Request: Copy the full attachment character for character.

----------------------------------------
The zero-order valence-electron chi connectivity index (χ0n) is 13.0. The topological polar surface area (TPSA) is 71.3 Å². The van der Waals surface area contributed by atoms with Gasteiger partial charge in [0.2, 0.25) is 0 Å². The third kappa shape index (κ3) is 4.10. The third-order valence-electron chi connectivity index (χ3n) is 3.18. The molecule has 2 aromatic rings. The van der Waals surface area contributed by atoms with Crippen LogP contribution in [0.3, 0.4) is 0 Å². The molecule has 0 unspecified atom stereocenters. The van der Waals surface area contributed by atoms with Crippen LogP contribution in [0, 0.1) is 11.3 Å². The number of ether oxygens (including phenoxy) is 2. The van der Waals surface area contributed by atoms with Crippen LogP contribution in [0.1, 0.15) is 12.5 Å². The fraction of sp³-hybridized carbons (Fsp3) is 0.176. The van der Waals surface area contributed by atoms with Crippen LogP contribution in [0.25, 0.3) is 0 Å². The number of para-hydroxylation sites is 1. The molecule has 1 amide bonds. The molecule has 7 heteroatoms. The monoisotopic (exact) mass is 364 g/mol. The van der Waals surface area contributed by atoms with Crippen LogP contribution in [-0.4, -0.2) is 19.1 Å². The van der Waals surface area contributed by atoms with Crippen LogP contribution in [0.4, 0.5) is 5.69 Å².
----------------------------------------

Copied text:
The zero-order valence-electron chi connectivity index (χ0n) is 13.0. The topological polar surface area (TPSA) is 71.3 Å². The van der Waals surface area contributed by atoms with Gasteiger partial charge in [0.2, 0.25) is 0 Å². The third kappa shape index (κ3) is 4.10. The third-order valence-electron chi connectivity index (χ3n) is 3.18. The molecule has 2 aromatic rings. The van der Waals surface area contributed by atoms with Crippen LogP contribution in [0.3, 0.4) is 0 Å². The molecule has 0 unspecified atom stereocenters. The van der Waals surface area contributed by atoms with Crippen LogP contribution in [0, 0.1) is 11.3 Å². The number of ether oxygens (including phenoxy) is 2. The van der Waals surface area contributed by atoms with Crippen LogP contribution in [0.1, 0.15) is 12.5 Å². The fraction of sp³-hybridized carbons (Fsp3) is 0.176. The van der Waals surface area contributed by atoms with Crippen LogP contribution in [0.25, 0.3) is 0 Å². The number of para-hydroxylation sites is 1. The molecule has 1 amide bonds. The molecule has 7 heteroatoms. The monoisotopic (exact) mass is 364 g/mol. The van der Waals surface area contributed by atoms with Crippen LogP contribution in [-0.4, -0.2) is 19.1 Å². The van der Waals surface area contributed by atoms with Crippen LogP contribution in [0.4, 0.5) is 5.69 Å².